Remembering Smokin’ Joe Frazier

Posted November 8th, 2011 at 3:11 pm (UTC-4)
4 comments

Sonny & Smokin' Joe Frazier

Smokin’ Joe Frazier will be remembered as one of the great boxing champions of all time, a stocky fighter who overcame bigger opponents with tremendous heart and a tremendous left hook. Frazier died November 7 at a hospice in Philadelphia after a short fight with liver cancer. He was 67.

I’ll also remember Smokin’ Joe for his visit to our Voice of

VOA's Rod Thomas

America headquarters in 2004, a visit he clearly enjoyed, because a few months later he invited me and my VOA colleagues Rod Thomas and Dwayne Collins to visit him at his boxing gym in Philadelphia, Pennsylvania.

Marvis & Joe Frazier, 1981 Sports Illustrated cover

I brought along my two sons, Jesse and Alex, for the trip to Philly. I wanted them to get a chance to meet a boxing legend. Joining us at Joe Frazier’s Gym was his 51-year-old son, Marvis, who Smokin’ Joe once trained during his own prizefighting career.

After retiring from boxing, Marvis became a minister, and he told us, “My father was my motivation. The word of God says, ‘The glory of children are their fathers.’ I love my father more than anything in the world. My father has a special place in my heart.”

Smokin’ Joe Frazier also has a special place in the hearts of boxing fans, who remember his three epic fights against Muhammad Ali. Their bout on October 1, 1975, in the Philippines, was nicknamed “The Thrilla In Manila,” and it’s regarded as one of the greatest heavyweight bouts in history.

Muhammad Ali would describe his victory in Manila as his toughest ever fight, saying, “it’s the closest I’ve ever come to death.” Ali’s longtime trainer, Angelo Dundee, told me the two fighters needed each other to cement their legacies. “Boxers blend with each other,” said Dundee. “The perfect blend was Frazier. Whenever you threw those two guys (Ali and Frazier) into a situation, there had to be excitement.”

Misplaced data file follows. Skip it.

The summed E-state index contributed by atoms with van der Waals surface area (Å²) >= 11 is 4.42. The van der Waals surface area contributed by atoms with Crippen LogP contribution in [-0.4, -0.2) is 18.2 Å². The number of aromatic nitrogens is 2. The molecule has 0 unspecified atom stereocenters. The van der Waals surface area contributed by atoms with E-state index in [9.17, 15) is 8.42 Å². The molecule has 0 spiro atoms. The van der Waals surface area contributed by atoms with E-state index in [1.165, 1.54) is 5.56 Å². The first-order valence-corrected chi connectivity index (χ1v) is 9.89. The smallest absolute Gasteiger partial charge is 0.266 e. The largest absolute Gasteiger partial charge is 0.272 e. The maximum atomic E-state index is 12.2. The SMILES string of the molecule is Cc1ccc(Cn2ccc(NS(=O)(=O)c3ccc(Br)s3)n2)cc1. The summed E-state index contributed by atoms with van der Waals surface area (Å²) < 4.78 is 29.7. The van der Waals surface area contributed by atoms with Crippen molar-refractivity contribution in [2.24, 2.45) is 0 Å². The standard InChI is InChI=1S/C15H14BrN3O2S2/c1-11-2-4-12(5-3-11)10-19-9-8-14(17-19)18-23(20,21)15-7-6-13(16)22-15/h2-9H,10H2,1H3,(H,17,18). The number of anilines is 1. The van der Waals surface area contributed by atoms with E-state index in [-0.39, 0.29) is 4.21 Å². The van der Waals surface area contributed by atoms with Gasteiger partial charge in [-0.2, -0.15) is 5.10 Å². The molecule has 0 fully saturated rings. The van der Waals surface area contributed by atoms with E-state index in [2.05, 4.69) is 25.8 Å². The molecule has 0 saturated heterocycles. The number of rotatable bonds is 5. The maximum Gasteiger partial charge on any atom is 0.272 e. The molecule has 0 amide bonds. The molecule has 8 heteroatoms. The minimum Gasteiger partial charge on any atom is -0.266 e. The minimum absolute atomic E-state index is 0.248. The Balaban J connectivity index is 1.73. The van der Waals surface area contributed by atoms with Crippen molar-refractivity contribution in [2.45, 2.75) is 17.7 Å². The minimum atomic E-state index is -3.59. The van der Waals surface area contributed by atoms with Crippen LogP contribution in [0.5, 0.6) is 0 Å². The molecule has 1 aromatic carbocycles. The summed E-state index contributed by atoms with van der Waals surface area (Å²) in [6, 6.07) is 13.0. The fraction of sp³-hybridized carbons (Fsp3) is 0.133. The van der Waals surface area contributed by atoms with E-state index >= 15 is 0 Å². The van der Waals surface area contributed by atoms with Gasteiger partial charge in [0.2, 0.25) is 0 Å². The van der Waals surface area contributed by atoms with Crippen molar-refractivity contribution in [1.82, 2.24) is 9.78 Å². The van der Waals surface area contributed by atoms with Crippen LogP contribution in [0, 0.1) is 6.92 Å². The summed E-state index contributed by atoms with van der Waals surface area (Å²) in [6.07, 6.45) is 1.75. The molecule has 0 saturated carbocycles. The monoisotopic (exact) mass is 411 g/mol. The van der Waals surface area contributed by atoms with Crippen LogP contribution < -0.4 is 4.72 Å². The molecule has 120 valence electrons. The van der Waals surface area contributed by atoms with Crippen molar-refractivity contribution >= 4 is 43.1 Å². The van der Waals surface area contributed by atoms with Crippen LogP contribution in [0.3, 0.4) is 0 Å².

Sonny Young
Since 1999, host Sonny Young has delighted listeners and viewers with a lively presentation that combines humor, props, sound effects and correspondent reports from Africa and all over the globe.

4 responses to “Remembering Smokin’ Joe Frazier”

  1. MHubbard says:

    I cannot stop crying because Joe Frazier died. I am a 42 year old male who grew up in the 70s where all of the real champs existed. Needless to say when Frazier died its like an era died with him. But separating him from Ali, I think we lost a great champion and a even better person. Joe Frazier was and is a role model to me.

  2. Sonny Young says:

    “The world has lost a great champion. I will always remember Joe with respect and admiration. My sympathy goes out to his family and loved ones.” – Muhammad Ali

  3. Sonny Young says:

    “Good night Joe Frazier. I love you dear friend.” – George Foreman

  4. Ali was my hero,but without “Smokin Joe” there’d be no Muhammad Ali. The boxing world has

    lost a warrior.

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Sonny Side of Sports is an energetic and action-packed look at both world and African sports, broadcast on radio, TV and the Internet. Since the show’s creation in 1999, host Sonny Young has delighted listeners and viewers with a lively presentation that combines humor, props, sound effects and correspondent reports from Africa and all over the globe.

The Sonny Side of Sports is broadcast Monday through Friday at 1630 and 1830 UTC/GMT. And on Fridays at 1730 UTC/GMT, Sonny has an expanded 30-minute sports show.

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